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Introduction to the Module

Introduction to the Module. John Barnden School of Computer Science University of Birmingham Natural Language Processing 1 201 5 /1 6 Semester 2. I/Me/Mine. John Barnden is my name And natural language processing is my game ... Specifically and mainly: metaphor theory & processing

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Introduction to the Module

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  1. Introduction to the Module John Barnden School of Computer Science University of Birmingham Natural Language Processing 1 2015/16 Semester 2

  2. I/Me/Mine • JohnBarnden is my name • And natural language processing is my game ... • Specifically and mainly: metaphor theory & processing • I’m Professor of Artificial Intelligence • I’m also Diversity & Equality officer for the School. • Coords: • Room 136 • Tel. 4-3816 • J.A.Barnden@cs.bham.ac.uk

  3. Demonstrator • Mohab Elkaref M.E.A.R.Elkaref@cs.bham.ac.ukroom 218 • His job: • Help you with any aspect of the module • Incl.: understanding the material, getting a start on exercises (even when assessed), using some computer programs that will be available, helping with marking, giving a lecture on his own work. • NB: I’m also getting three other PhD students to give lectures on their work and the technology they use.

  4. You • What degrees are you on? • Why did you choose this module? • What have you heard about NLP?

  5. Syllabus Page and Website • FIND and READ the syllabus page for this module!! • In the Relevant Links section, follow the link to my own top webpage for the module. • Mainly, the Canvas page will just point to that page and include the recordings of the lectures. • READ that top webpage. • Lecture slides, exercises, etc. will probably hang from it, • not directly from the Canvas page. • I will have slides up a day or two before a lecture, but probably not more, as I like to allow lots of flexibility in class.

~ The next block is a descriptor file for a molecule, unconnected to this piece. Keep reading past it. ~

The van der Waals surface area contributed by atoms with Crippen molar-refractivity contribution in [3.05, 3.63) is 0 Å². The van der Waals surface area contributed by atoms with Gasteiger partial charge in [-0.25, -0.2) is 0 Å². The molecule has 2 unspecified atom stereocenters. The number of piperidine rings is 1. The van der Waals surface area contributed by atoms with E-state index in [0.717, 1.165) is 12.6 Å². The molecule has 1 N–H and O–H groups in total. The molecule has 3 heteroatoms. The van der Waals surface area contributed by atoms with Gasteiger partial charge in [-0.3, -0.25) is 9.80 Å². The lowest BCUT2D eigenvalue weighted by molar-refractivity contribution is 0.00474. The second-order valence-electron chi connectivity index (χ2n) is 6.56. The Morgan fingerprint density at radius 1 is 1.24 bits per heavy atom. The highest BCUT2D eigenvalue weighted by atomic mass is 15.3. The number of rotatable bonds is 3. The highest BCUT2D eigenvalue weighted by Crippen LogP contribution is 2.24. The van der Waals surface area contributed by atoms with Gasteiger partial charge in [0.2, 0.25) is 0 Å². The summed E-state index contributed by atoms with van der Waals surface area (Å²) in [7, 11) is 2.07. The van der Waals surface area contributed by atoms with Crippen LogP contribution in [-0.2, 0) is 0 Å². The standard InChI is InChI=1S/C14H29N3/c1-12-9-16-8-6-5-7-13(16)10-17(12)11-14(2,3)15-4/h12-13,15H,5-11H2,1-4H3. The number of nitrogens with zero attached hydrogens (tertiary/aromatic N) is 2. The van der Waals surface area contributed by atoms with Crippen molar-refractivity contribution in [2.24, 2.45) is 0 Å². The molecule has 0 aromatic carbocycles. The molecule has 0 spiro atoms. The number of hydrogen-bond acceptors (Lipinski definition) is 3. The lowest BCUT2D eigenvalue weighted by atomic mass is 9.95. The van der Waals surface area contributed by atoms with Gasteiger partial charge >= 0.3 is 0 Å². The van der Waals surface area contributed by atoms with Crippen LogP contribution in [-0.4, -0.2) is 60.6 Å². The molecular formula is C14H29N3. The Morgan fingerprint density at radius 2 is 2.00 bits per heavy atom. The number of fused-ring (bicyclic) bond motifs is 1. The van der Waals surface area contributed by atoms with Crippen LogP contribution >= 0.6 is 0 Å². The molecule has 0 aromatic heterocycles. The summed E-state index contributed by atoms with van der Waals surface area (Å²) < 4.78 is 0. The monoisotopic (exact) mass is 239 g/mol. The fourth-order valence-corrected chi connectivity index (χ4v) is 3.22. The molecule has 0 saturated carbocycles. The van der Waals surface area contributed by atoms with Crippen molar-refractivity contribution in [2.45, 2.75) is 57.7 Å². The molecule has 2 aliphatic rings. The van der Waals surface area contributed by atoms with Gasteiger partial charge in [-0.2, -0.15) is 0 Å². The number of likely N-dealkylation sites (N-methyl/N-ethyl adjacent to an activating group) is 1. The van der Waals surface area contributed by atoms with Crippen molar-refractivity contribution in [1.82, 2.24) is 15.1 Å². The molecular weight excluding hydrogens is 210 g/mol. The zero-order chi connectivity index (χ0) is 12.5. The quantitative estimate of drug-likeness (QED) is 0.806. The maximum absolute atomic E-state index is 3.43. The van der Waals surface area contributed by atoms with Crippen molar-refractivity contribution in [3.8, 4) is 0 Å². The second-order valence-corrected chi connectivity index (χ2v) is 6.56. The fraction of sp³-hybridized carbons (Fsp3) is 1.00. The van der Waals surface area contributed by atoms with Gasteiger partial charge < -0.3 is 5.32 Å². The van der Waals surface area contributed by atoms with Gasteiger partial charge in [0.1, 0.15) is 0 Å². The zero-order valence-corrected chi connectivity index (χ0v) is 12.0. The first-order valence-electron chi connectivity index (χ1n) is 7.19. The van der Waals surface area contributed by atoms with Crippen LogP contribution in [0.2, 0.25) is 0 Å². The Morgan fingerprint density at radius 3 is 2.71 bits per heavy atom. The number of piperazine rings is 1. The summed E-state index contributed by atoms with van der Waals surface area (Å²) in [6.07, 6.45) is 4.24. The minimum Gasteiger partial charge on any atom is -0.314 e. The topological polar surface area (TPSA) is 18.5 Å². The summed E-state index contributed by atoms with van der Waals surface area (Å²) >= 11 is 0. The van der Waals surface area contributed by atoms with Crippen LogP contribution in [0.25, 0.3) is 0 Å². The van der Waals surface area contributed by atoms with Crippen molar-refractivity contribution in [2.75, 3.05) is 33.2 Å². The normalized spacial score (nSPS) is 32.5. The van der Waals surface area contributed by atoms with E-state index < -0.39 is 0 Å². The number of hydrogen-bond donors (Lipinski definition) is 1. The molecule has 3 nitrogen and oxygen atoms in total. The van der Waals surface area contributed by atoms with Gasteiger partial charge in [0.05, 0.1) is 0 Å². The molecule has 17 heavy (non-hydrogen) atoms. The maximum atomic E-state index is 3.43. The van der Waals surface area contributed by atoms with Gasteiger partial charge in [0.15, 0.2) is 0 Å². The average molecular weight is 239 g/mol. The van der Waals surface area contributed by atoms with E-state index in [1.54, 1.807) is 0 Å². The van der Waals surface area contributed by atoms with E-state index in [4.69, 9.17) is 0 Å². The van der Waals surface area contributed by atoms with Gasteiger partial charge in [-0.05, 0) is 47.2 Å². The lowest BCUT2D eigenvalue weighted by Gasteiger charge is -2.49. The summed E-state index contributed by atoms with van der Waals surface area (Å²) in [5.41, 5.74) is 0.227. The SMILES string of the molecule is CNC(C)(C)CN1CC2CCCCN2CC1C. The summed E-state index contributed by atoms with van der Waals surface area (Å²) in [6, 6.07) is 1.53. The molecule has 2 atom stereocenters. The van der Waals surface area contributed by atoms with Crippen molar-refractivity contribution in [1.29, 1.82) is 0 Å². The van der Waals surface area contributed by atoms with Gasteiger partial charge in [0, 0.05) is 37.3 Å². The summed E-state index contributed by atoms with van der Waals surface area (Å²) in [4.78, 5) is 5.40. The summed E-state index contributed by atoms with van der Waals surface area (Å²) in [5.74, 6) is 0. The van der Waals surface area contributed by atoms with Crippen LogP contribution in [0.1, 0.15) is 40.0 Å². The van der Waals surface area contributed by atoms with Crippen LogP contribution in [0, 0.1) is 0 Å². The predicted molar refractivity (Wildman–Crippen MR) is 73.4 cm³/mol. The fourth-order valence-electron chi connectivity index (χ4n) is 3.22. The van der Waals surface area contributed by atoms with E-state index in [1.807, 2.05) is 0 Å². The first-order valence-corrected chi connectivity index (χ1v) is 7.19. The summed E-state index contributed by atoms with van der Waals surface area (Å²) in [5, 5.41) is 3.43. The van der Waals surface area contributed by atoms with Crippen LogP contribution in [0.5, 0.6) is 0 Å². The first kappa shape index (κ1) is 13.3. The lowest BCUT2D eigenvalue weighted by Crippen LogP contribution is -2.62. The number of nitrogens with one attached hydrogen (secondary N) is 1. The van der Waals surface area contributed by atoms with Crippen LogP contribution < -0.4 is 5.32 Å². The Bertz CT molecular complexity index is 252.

6. Assessment • 1.5 hour exam (80%). • NB: in its detail, will differ considerably from previous exams. • Mid-term test (10%), on the Thursday in week 5 of this term. • i.e. Thurs 11th Feb. • Exercise-set as homework, Weeks 9-11 (10%) • To be done individually, with limited collaboration (to be clarified later). • Be aware of the plagiarism documentation in the student handbook on the School website!!

  7. Official Aims of Module(plus Notes by me) • Introduce Natural Language Processing as one of the components of Artificial Intelligence, both from engineering and cognitive viewpoints. Note: • NLP gives insight into mind, and into AI in general. • Provide a basis for the programming of NLP techniques …. Notes: • The module is not a software workshop, and only aims to give you abstract algorithms and other background for NLP programming. • Emphasis will be more on the underlying concepts, theory, problems, and understanding of algorithms. • But you will also be introduced to some practical tools.